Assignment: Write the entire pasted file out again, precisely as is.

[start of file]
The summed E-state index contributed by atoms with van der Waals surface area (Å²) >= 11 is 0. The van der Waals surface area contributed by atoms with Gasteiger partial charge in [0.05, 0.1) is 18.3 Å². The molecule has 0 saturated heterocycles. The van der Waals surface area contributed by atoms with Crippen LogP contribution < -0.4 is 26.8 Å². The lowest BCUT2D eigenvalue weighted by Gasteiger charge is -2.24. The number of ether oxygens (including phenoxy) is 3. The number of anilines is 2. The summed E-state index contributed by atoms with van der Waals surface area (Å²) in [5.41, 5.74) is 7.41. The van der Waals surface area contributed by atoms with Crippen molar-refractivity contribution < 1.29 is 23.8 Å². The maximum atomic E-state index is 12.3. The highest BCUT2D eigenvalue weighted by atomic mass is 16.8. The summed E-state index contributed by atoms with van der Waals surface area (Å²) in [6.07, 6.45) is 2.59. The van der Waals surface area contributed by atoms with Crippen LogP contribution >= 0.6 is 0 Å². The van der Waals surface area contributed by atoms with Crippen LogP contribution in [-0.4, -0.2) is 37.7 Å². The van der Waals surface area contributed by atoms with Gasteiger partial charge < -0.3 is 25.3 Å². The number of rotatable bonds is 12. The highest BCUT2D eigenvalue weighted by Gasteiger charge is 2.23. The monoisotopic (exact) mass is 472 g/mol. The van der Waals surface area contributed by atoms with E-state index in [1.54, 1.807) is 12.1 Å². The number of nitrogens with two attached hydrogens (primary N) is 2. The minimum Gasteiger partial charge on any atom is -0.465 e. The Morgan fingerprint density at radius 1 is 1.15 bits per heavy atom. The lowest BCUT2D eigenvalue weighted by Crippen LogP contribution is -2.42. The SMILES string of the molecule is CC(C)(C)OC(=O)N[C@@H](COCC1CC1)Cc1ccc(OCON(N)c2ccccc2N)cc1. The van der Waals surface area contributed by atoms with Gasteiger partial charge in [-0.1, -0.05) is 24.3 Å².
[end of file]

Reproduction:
The summed E-state index contributed by atoms with van der Waals surface area (Å²) >= 11 is 0. The van der Waals surface area contributed by atoms with Gasteiger partial charge in [0.05, 0.1) is 18.3 Å². The molecule has 0 saturated heterocycles. The van der Waals surface area contributed by atoms with Crippen LogP contribution < -0.4 is 26.8 Å². The lowest BCUT2D eigenvalue weighted by Gasteiger charge is -2.24. The number of ether oxygens (including phenoxy) is 3. The number of anilines is 2. The summed E-state index contributed by atoms with van der Waals surface area (Å²) in [5.41, 5.74) is 7.41. The van der Waals surface area contributed by atoms with Crippen molar-refractivity contribution < 1.29 is 23.8 Å². The maximum atomic E-state index is 12.3. The highest BCUT2D eigenvalue weighted by atomic mass is 16.8. The summed E-state index contributed by atoms with van der Waals surface area (Å²) in [6.07, 6.45) is 2.59. The van der Waals surface area contributed by atoms with Crippen LogP contribution >= 0.6 is 0 Å². The van der Waals surface area contributed by atoms with Crippen LogP contribution in [-0.4, -0.2) is 37.7 Å². The van der Waals surface area contributed by atoms with Gasteiger partial charge < -0.3 is 25.3 Å². The number of rotatable bonds is 12. The highest BCUT2D eigenvalue weighted by Gasteiger charge is 2.23. The monoisotopic (exact) mass is 472 g/mol. The van der Waals surface area contributed by atoms with E-state index in [1.54, 1.807) is 12.1 Å². The number of nitrogens with two attached hydrogens (primary N) is 2. The minimum Gasteiger partial charge on any atom is -0.465 e. The Morgan fingerprint density at radius 1 is 1.15 bits per heavy atom. The lowest BCUT2D eigenvalue weighted by Crippen LogP contribution is -2.42. The SMILES string of the molecule is CC(C)(C)OC(=O)N[C@@H](COCC1CC1)Cc1ccc(OCON(N)c2ccccc2N)cc1. The van der Waals surface area contributed by atoms with Gasteiger partial charge in [-0.1, -0.05) is 24.3 Å².